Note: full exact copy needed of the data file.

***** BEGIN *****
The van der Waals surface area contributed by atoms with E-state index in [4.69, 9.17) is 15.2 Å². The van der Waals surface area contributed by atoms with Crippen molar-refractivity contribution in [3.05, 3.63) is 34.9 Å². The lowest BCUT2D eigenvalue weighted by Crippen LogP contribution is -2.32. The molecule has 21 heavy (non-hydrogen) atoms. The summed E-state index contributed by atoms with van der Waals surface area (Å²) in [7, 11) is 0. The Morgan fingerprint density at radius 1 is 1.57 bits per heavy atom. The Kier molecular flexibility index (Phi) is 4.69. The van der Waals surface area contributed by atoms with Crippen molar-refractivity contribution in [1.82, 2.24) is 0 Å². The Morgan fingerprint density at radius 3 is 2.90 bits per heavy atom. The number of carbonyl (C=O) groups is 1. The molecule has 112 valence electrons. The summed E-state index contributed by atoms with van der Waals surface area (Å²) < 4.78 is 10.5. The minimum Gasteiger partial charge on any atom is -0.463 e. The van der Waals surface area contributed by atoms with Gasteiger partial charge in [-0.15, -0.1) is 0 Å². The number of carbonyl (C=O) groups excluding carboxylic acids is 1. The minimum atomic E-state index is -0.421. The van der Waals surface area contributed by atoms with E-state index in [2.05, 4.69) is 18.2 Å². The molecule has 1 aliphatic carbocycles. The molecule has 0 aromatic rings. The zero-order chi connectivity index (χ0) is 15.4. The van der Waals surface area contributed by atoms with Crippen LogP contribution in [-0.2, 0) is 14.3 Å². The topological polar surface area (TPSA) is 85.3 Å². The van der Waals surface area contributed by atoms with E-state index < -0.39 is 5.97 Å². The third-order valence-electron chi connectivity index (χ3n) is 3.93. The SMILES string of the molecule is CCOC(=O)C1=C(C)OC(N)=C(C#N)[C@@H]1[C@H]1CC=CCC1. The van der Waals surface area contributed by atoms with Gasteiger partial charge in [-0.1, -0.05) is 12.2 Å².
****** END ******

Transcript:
The van der Waals surface area contributed by atoms with E-state index in [4.69, 9.17) is 15.2 Å². The van der Waals surface area contributed by atoms with Crippen molar-refractivity contribution in [3.05, 3.63) is 34.9 Å². The lowest BCUT2D eigenvalue weighted by Crippen LogP contribution is -2.32. The molecule has 21 heavy (non-hydrogen) atoms. The summed E-state index contributed by atoms with van der Waals surface area (Å²) in [7, 11) is 0. The Morgan fingerprint density at radius 1 is 1.57 bits per heavy atom. The Kier molecular flexibility index (Phi) is 4.69. The van der Waals surface area contributed by atoms with Crippen molar-refractivity contribution in [1.82, 2.24) is 0 Å². The Morgan fingerprint density at radius 3 is 2.90 bits per heavy atom. The number of carbonyl (C=O) groups is 1. The molecule has 112 valence electrons. The summed E-state index contributed by atoms with van der Waals surface area (Å²) < 4.78 is 10.5. The minimum Gasteiger partial charge on any atom is -0.463 e. The van der Waals surface area contributed by atoms with Gasteiger partial charge in [-0.15, -0.1) is 0 Å². The number of carbonyl (C=O) groups excluding carboxylic acids is 1. The minimum atomic E-state index is -0.421. The van der Waals surface area contributed by atoms with E-state index in [2.05, 4.69) is 18.2 Å². The molecule has 1 aliphatic carbocycles. The molecule has 0 aromatic rings. The zero-order chi connectivity index (χ0) is 15.4. The van der Waals surface area contributed by atoms with Crippen LogP contribution in [-0.2, 0) is 14.3 Å². The topological polar surface area (TPSA) is 85.3 Å². The van der Waals surface area contributed by atoms with E-state index < -0.39 is 5.97 Å². The third-order valence-electron chi connectivity index (χ3n) is 3.93. The SMILES string of the molecule is CCOC(=O)C1=C(C)OC(N)=C(C#N)[C@@H]1[C@H]1CC=CCC1. The van der Waals surface area contributed by atoms with Gasteiger partial charge in [-0.1, -0.05) is 12.2 Å².